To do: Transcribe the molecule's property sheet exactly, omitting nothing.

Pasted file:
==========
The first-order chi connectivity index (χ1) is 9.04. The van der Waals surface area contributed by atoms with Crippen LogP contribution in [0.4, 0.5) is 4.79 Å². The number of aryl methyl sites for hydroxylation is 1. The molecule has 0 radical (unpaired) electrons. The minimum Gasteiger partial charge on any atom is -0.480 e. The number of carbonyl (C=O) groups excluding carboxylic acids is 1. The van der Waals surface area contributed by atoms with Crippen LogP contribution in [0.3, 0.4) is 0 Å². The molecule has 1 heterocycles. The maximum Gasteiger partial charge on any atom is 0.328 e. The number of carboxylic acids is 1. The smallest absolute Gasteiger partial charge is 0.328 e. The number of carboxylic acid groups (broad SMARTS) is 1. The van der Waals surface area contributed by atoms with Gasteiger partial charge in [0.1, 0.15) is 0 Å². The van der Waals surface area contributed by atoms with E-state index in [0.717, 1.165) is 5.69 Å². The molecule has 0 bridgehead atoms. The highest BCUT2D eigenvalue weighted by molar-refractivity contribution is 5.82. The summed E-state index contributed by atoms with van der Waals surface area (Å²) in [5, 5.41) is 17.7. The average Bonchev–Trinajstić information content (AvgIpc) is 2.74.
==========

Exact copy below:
The first-order chi connectivity index (χ1) is 9.04. The van der Waals surface area contributed by atoms with Crippen LogP contribution in [0.4, 0.5) is 4.79 Å². The number of aryl methyl sites for hydroxylation is 1. The molecule has 0 radical (unpaired) electrons. The minimum Gasteiger partial charge on any atom is -0.480 e. The number of carbonyl (C=O) groups excluding carboxylic acids is 1. The van der Waals surface area contributed by atoms with Crippen LogP contribution in [0.3, 0.4) is 0 Å². The molecule has 1 heterocycles. The maximum Gasteiger partial charge on any atom is 0.328 e. The number of carboxylic acids is 1. The smallest absolute Gasteiger partial charge is 0.328 e. The number of carboxylic acid groups (broad SMARTS) is 1. The van der Waals surface area contributed by atoms with Gasteiger partial charge in [0.1, 0.15) is 0 Å². The van der Waals surface area contributed by atoms with E-state index in [0.717, 1.165) is 5.69 Å². The molecule has 0 bridgehead atoms. The highest BCUT2D eigenvalue weighted by molar-refractivity contribution is 5.82. The summed E-state index contributed by atoms with van der Waals surface area (Å²) in [5, 5.41) is 17.7. The average Bonchev–Trinajstić information content (AvgIpc) is 2.74.